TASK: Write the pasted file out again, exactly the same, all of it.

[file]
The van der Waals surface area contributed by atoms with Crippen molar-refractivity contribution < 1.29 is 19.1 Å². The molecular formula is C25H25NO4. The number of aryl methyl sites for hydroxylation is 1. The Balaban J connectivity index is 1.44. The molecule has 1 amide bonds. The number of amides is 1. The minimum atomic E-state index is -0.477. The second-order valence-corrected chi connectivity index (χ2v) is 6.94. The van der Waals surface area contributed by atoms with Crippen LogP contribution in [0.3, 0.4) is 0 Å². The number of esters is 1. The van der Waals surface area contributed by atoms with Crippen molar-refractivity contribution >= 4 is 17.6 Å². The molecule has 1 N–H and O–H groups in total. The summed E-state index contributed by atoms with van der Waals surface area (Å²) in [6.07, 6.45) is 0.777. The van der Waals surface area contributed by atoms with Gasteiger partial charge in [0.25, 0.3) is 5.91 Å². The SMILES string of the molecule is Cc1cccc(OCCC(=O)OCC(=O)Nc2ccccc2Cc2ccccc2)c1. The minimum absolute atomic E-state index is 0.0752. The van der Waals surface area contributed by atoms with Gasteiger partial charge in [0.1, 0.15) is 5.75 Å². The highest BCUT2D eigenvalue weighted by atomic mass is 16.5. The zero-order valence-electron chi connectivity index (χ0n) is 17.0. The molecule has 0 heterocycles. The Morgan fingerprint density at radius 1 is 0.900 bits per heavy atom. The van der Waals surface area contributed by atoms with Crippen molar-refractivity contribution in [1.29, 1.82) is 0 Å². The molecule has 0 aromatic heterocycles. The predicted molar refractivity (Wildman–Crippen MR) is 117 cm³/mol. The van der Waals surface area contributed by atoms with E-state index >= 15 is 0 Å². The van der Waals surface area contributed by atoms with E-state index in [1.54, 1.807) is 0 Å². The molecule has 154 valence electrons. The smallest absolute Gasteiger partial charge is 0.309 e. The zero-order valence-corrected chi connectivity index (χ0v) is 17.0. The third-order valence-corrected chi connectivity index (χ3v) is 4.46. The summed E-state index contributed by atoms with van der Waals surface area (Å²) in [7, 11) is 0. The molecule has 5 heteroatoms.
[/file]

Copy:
The van der Waals surface area contributed by atoms with Crippen molar-refractivity contribution < 1.29 is 19.1 Å². The molecular formula is C25H25NO4. The number of aryl methyl sites for hydroxylation is 1. The Balaban J connectivity index is 1.44. The molecule has 1 amide bonds. The number of amides is 1. The minimum atomic E-state index is -0.477. The second-order valence-corrected chi connectivity index (χ2v) is 6.94. The van der Waals surface area contributed by atoms with Crippen LogP contribution in [0.3, 0.4) is 0 Å². The number of esters is 1. The van der Waals surface area contributed by atoms with Crippen molar-refractivity contribution >= 4 is 17.6 Å². The molecule has 1 N–H and O–H groups in total. The summed E-state index contributed by atoms with van der Waals surface area (Å²) in [6.07, 6.45) is 0.777. The van der Waals surface area contributed by atoms with Gasteiger partial charge in [0.25, 0.3) is 5.91 Å². The SMILES string of the molecule is Cc1cccc(OCCC(=O)OCC(=O)Nc2ccccc2Cc2ccccc2)c1. The minimum absolute atomic E-state index is 0.0752. The van der Waals surface area contributed by atoms with Gasteiger partial charge in [0.1, 0.15) is 5.75 Å². The highest BCUT2D eigenvalue weighted by atomic mass is 16.5. The zero-order valence-electron chi connectivity index (χ0n) is 17.0. The molecule has 0 heterocycles. The Morgan fingerprint density at radius 1 is 0.900 bits per heavy atom. The van der Waals surface area contributed by atoms with Crippen molar-refractivity contribution in [1.29, 1.82) is 0 Å². The molecule has 0 aromatic heterocycles. The predicted molar refractivity (Wildman–Crippen MR) is 117 cm³/mol. The van der Waals surface area contributed by atoms with E-state index >= 15 is 0 Å². The van der Waals surface area contributed by atoms with E-state index in [1.54, 1.807) is 0 Å². The molecule has 154 valence electrons. The smallest absolute Gasteiger partial charge is 0.309 e. The zero-order valence-corrected chi connectivity index (χ0v) is 17.0. The third-order valence-corrected chi connectivity index (χ3v) is 4.46. The summed E-state index contributed by atoms with van der Waals surface area (Å²) in [7, 11) is 0. The molecule has 5 heteroatoms.